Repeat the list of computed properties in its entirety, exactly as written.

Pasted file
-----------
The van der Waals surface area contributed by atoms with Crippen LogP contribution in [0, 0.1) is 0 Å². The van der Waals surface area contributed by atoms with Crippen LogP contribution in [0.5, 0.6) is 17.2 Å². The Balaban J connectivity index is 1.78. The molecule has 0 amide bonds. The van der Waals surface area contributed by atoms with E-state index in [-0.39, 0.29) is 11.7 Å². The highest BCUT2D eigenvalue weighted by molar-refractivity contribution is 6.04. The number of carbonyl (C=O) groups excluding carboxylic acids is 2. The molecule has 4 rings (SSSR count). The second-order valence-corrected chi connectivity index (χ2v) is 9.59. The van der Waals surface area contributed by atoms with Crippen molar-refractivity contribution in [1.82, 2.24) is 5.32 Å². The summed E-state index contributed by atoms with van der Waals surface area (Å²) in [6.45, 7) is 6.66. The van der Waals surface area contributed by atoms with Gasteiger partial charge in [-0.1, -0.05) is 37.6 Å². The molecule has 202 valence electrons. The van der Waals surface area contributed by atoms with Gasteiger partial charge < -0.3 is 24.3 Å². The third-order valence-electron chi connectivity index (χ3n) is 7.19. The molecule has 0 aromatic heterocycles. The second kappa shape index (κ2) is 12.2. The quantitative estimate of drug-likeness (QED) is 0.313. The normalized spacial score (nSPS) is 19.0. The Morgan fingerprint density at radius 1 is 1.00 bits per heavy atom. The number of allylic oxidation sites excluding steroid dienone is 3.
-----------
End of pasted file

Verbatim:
The van der Waals surface area contributed by atoms with Crippen LogP contribution in [0, 0.1) is 0 Å². The van der Waals surface area contributed by atoms with Crippen LogP contribution in [0.5, 0.6) is 17.2 Å². The Balaban J connectivity index is 1.78. The molecule has 0 amide bonds. The van der Waals surface area contributed by atoms with E-state index in [-0.39, 0.29) is 11.7 Å². The highest BCUT2D eigenvalue weighted by molar-refractivity contribution is 6.04. The number of carbonyl (C=O) groups excluding carboxylic acids is 2. The molecule has 4 rings (SSSR count). The second-order valence-corrected chi connectivity index (χ2v) is 9.59. The van der Waals surface area contributed by atoms with Crippen molar-refractivity contribution in [1.82, 2.24) is 5.32 Å². The summed E-state index contributed by atoms with van der Waals surface area (Å²) in [6.45, 7) is 6.66. The van der Waals surface area contributed by atoms with Gasteiger partial charge in [-0.1, -0.05) is 37.6 Å². The molecule has 202 valence electrons. The van der Waals surface area contributed by atoms with Gasteiger partial charge < -0.3 is 24.3 Å². The third-order valence-electron chi connectivity index (χ3n) is 7.19. The molecule has 0 aromatic heterocycles. The second kappa shape index (κ2) is 12.2. The quantitative estimate of drug-likeness (QED) is 0.313. The normalized spacial score (nSPS) is 19.0. The Morgan fingerprint density at radius 1 is 1.00 bits per heavy atom. The number of allylic oxidation sites excluding steroid dienone is 3.